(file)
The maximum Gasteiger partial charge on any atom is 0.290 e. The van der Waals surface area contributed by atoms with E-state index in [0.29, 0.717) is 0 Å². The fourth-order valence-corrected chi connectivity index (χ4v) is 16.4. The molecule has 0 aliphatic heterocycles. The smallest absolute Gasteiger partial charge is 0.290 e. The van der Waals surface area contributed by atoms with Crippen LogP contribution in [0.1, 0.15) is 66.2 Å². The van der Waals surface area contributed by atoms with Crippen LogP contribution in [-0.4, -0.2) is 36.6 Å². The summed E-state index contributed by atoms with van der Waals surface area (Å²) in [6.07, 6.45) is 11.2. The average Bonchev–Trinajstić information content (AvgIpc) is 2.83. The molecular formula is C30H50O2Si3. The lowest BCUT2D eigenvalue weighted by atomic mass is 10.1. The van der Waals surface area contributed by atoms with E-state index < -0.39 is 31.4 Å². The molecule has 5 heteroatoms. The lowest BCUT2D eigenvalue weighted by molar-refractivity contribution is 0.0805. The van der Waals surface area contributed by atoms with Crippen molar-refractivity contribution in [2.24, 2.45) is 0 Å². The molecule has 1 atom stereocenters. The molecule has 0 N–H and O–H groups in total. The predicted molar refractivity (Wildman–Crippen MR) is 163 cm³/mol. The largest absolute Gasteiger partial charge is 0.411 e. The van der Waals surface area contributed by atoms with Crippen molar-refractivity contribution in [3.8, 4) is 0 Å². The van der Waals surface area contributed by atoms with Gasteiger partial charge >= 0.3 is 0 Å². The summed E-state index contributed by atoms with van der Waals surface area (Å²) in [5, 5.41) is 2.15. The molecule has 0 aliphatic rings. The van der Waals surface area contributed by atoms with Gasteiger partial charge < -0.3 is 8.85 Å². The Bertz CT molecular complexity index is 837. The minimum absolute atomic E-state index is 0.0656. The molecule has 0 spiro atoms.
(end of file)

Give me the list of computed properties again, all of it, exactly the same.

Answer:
The maximum Gasteiger partial charge on any atom is 0.290 e. The van der Waals surface area contributed by atoms with E-state index in [0.29, 0.717) is 0 Å². The fourth-order valence-corrected chi connectivity index (χ4v) is 16.4. The molecule has 0 aliphatic heterocycles. The smallest absolute Gasteiger partial charge is 0.290 e. The van der Waals surface area contributed by atoms with Crippen LogP contribution in [0.1, 0.15) is 66.2 Å². The van der Waals surface area contributed by atoms with Crippen LogP contribution in [-0.4, -0.2) is 36.6 Å². The summed E-state index contributed by atoms with van der Waals surface area (Å²) in [6.07, 6.45) is 11.2. The average Bonchev–Trinajstić information content (AvgIpc) is 2.83. The molecular formula is C30H50O2Si3. The lowest BCUT2D eigenvalue weighted by atomic mass is 10.1. The van der Waals surface area contributed by atoms with E-state index < -0.39 is 31.4 Å². The molecule has 5 heteroatoms. The lowest BCUT2D eigenvalue weighted by molar-refractivity contribution is 0.0805. The van der Waals surface area contributed by atoms with Crippen molar-refractivity contribution in [2.24, 2.45) is 0 Å². The molecule has 1 atom stereocenters. The molecule has 0 N–H and O–H groups in total. The predicted molar refractivity (Wildman–Crippen MR) is 163 cm³/mol. The largest absolute Gasteiger partial charge is 0.411 e. The van der Waals surface area contributed by atoms with Crippen molar-refractivity contribution in [3.8, 4) is 0 Å². The van der Waals surface area contributed by atoms with Gasteiger partial charge >= 0.3 is 0 Å². The summed E-state index contributed by atoms with van der Waals surface area (Å²) in [5, 5.41) is 2.15. The molecule has 0 aliphatic rings. The van der Waals surface area contributed by atoms with Gasteiger partial charge < -0.3 is 8.85 Å². The Bertz CT molecular complexity index is 837. The minimum absolute atomic E-state index is 0.0656. The molecule has 0 spiro atoms.